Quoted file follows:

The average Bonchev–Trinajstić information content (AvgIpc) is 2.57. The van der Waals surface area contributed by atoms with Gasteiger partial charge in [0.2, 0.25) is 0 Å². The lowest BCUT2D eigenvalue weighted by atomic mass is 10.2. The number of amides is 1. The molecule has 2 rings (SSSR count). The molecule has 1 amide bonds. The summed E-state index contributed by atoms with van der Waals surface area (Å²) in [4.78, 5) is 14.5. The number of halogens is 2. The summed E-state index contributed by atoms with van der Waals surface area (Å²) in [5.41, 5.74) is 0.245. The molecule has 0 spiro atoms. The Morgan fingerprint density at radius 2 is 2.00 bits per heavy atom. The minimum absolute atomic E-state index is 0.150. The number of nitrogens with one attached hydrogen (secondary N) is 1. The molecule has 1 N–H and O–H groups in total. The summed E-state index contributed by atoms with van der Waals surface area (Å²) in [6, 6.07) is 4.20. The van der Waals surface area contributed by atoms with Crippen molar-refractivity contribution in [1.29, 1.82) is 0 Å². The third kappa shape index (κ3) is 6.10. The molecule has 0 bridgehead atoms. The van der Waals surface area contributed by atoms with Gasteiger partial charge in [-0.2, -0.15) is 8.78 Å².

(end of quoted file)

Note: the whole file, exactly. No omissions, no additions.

The average Bonchev–Trinajstić information content (AvgIpc) is 2.57. The van der Waals surface area contributed by atoms with Gasteiger partial charge in [0.2, 0.25) is 0 Å². The lowest BCUT2D eigenvalue weighted by atomic mass is 10.2. The number of amides is 1. The molecule has 2 rings (SSSR count). The molecule has 1 amide bonds. The summed E-state index contributed by atoms with van der Waals surface area (Å²) in [4.78, 5) is 14.5. The number of halogens is 2. The summed E-state index contributed by atoms with van der Waals surface area (Å²) in [5.41, 5.74) is 0.245. The molecule has 0 spiro atoms. The Morgan fingerprint density at radius 2 is 2.00 bits per heavy atom. The minimum absolute atomic E-state index is 0.150. The number of nitrogens with one attached hydrogen (secondary N) is 1. The molecule has 1 N–H and O–H groups in total. The summed E-state index contributed by atoms with van der Waals surface area (Å²) in [6, 6.07) is 4.20. The van der Waals surface area contributed by atoms with Crippen molar-refractivity contribution in [1.29, 1.82) is 0 Å². The third kappa shape index (κ3) is 6.10. The molecule has 0 bridgehead atoms. The van der Waals surface area contributed by atoms with Gasteiger partial charge in [-0.2, -0.15) is 8.78 Å².